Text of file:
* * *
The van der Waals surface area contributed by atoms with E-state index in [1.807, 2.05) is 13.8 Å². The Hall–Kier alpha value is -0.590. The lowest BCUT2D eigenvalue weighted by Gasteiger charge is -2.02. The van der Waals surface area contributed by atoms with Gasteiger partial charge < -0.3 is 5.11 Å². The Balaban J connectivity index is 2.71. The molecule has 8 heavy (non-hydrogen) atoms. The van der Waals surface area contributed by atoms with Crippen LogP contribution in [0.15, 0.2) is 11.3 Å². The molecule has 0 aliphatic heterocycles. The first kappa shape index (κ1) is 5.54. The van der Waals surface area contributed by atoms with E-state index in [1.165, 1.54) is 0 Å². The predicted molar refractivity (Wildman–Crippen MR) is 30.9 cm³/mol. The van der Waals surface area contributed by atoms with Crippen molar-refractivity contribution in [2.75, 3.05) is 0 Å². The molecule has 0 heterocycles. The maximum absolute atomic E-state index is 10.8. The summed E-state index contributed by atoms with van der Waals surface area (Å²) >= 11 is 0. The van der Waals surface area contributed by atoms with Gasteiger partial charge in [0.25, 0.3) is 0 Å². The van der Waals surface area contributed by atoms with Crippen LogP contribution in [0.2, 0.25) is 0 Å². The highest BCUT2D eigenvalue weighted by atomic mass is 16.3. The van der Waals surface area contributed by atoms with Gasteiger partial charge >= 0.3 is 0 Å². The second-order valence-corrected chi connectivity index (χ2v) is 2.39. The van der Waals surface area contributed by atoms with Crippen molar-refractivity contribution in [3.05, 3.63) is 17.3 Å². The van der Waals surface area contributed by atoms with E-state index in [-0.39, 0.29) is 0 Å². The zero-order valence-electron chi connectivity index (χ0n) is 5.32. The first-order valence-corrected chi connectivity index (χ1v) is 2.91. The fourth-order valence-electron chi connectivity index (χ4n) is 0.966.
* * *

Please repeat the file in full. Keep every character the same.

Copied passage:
The van der Waals surface area contributed by atoms with E-state index in [1.807, 2.05) is 13.8 Å². The Hall–Kier alpha value is -0.590. The lowest BCUT2D eigenvalue weighted by Gasteiger charge is -2.02. The van der Waals surface area contributed by atoms with Gasteiger partial charge < -0.3 is 5.11 Å². The Balaban J connectivity index is 2.71. The molecule has 8 heavy (non-hydrogen) atoms. The van der Waals surface area contributed by atoms with Crippen LogP contribution in [0.15, 0.2) is 11.3 Å². The molecule has 0 aliphatic heterocycles. The first kappa shape index (κ1) is 5.54. The van der Waals surface area contributed by atoms with E-state index in [1.165, 1.54) is 0 Å². The predicted molar refractivity (Wildman–Crippen MR) is 30.9 cm³/mol. The van der Waals surface area contributed by atoms with Crippen molar-refractivity contribution in [2.75, 3.05) is 0 Å². The molecule has 0 heterocycles. The maximum absolute atomic E-state index is 10.8. The summed E-state index contributed by atoms with van der Waals surface area (Å²) >= 11 is 0. The van der Waals surface area contributed by atoms with Gasteiger partial charge in [0.25, 0.3) is 0 Å². The van der Waals surface area contributed by atoms with Crippen LogP contribution in [0.2, 0.25) is 0 Å². The highest BCUT2D eigenvalue weighted by atomic mass is 16.3. The van der Waals surface area contributed by atoms with Gasteiger partial charge >= 0.3 is 0 Å². The second-order valence-corrected chi connectivity index (χ2v) is 2.39. The van der Waals surface area contributed by atoms with Crippen molar-refractivity contribution in [3.05, 3.63) is 17.3 Å². The van der Waals surface area contributed by atoms with E-state index in [-0.39, 0.29) is 0 Å². The zero-order valence-electron chi connectivity index (χ0n) is 5.32. The first-order valence-corrected chi connectivity index (χ1v) is 2.91. The fourth-order valence-electron chi connectivity index (χ4n) is 0.966.